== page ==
Happy New Year and best wishes for 2015! As many of you have noticed, I had to take a little break this fall. Sometimes, life just gets busy and something needs to give. I’ve been taking lots of pictures and notes, so I’m looking forward to catching up over the next few weeks. In the meantime, here’s a look back at some of my most popular posts of 2014!
I was at my favorite local butcher shop (Prime-N-Tender Meats) the other day, and asked if they had any suet I could have to make homemade suet cakes for the birds. They went in the freezer and came out with this bag containing a big bag of fatty glop.
I’m not really sure what I was expecting. This was a bit of a last minute idea that I came up with while I was there. I thought seemed like an quick, easy project. Oops. I really should have thought this through a little better. But in the end, I did get some really nice looking suet cakes for the birds. Would I do it again? Yes 🙂
Making Homemade Suet Cakes
Ask your local butcher for suet. You may need to ask around, as not all will carry it, and some may charge a nominal fee for it. Cut it up into small, even chunks. Put everything in, even the stuff that doesn’t look at all like anything would eat it. The fat then needs to be rendered. After trying a couple of different ways, (see below), I found that the best way was to use a crock pot over low heat. I felt confident that I could safely leave it to cook all day without worries of starting a grease fire. To get the rendering started, I added a 1/4 cup of water.
Then cover and let it cook all day until the the remaining fat is crunchy and there’s a good amount of liquid fat in the bottom.
Strain out the crunchy remains and place the liquified fat (and little crumbs) in a bowl.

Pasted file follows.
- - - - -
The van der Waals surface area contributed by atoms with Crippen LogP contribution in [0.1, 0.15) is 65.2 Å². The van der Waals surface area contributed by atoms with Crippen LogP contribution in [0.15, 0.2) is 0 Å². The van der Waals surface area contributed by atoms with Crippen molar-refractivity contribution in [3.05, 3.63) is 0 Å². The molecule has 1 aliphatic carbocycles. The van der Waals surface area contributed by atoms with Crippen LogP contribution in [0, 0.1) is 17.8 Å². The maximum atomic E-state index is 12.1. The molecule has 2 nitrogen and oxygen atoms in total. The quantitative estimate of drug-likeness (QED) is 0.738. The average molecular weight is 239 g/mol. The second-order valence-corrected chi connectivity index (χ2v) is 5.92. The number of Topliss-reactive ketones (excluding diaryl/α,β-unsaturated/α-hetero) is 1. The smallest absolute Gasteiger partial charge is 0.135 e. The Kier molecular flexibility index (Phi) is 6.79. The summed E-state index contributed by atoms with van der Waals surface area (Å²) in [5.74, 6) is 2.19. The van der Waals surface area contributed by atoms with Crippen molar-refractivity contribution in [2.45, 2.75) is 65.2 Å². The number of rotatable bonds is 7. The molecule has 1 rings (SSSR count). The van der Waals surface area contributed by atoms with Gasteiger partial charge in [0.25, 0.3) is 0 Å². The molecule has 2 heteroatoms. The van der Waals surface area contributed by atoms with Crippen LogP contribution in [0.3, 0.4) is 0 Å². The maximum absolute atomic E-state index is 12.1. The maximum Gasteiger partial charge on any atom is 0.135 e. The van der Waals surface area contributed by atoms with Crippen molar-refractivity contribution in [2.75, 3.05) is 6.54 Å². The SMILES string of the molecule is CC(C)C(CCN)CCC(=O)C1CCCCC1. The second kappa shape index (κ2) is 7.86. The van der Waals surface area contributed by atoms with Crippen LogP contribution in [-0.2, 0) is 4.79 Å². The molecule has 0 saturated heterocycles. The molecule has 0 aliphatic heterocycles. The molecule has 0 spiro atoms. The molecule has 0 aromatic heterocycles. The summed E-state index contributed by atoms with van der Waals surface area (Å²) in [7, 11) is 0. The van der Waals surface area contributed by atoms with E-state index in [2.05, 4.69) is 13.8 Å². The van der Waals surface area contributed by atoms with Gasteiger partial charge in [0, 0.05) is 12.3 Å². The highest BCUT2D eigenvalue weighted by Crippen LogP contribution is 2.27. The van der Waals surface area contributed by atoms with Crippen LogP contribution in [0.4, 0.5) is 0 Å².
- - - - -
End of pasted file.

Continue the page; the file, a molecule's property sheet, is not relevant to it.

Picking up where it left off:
Now it’s time to pull together the ingredients to make the suet cakes. There’s lots of things to use that the birds will love. This time I chose:
To the 1 c of liquified fat I ended up with, I added about 1/2 c cornmeal, 1/2 c peanut butter, 1 cup mixed seed and 1/2 c sunflower seeds. It should be fairly thick.
I then used 2 glass storage containers to make the cakes in. I don’t have a lot of plastic containers around anymore, but you can use whatever you have in the cupboard–plastic storage containers, plastic tubs, paper cups, whatever you might have around that is the right size.
Place in the refrigerator to harden.
Remove from container and use immediately or store in freezer bags in the freezer. I got them to release from the glass bowls by putting them in warm water for about 30 sec. They may also needs a little coaxing with a knife.
Yum! Now I have 2 very tasty smelling suet cakes ready to be put out for the birds. Whatever you don’t use you can freeze for later use.
**Everything I’ve read says it’s not a good idea to have suet out in the warmer weather. It can melt, go rancid, start to smell bad or can simply damage birds wings or your patio. All good reasons to store the leftover suet in the freezer until next fall.
**When I first started to try and melt the suet, I tried the big chunks in a saucepan, and then cut up in the saucepan. Both terrible ideas from a fire safety standpoint. If you do want to use a saucepan, a double boiler would be a much better idea.
**My mom, Peggy, simplifies things even further by just putting the fat from the butcher in a net or cage and let the birds go at it. They love that, too.